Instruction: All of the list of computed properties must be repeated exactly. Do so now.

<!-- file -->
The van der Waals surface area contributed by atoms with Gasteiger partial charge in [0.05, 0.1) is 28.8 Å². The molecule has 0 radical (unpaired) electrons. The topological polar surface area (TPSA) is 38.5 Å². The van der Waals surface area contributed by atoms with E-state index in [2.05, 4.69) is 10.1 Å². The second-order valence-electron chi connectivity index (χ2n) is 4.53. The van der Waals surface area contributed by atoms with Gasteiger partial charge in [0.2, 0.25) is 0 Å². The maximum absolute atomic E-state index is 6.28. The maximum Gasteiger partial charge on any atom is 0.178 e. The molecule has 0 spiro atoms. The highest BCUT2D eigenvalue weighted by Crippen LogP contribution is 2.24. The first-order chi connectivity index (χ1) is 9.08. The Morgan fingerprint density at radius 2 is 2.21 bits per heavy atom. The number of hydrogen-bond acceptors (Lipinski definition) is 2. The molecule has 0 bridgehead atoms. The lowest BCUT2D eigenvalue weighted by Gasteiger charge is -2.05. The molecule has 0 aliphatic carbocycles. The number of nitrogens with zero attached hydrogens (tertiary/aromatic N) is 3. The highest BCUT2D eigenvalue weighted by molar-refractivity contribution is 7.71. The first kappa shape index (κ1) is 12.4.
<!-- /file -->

The van der Waals surface area contributed by atoms with Gasteiger partial charge in [0.05, 0.1) is 28.8 Å². The molecule has 0 radical (unpaired) electrons. The topological polar surface area (TPSA) is 38.5 Å². The van der Waals surface area contributed by atoms with E-state index in [2.05, 4.69) is 10.1 Å². The second-order valence-electron chi connectivity index (χ2n) is 4.53. The van der Waals surface area contributed by atoms with Gasteiger partial charge in [0.2, 0.25) is 0 Å². The maximum absolute atomic E-state index is 6.28. The maximum Gasteiger partial charge on any atom is 0.178 e. The molecule has 0 spiro atoms. The highest BCUT2D eigenvalue weighted by Crippen LogP contribution is 2.24. The first-order chi connectivity index (χ1) is 9.08. The Morgan fingerprint density at radius 2 is 2.21 bits per heavy atom. The number of hydrogen-bond acceptors (Lipinski definition) is 2. The molecule has 0 bridgehead atoms. The lowest BCUT2D eigenvalue weighted by Gasteiger charge is -2.05. The molecule has 0 aliphatic carbocycles. The number of nitrogens with zero attached hydrogens (tertiary/aromatic N) is 3. The highest BCUT2D eigenvalue weighted by molar-refractivity contribution is 7.71. The first kappa shape index (κ1) is 12.4.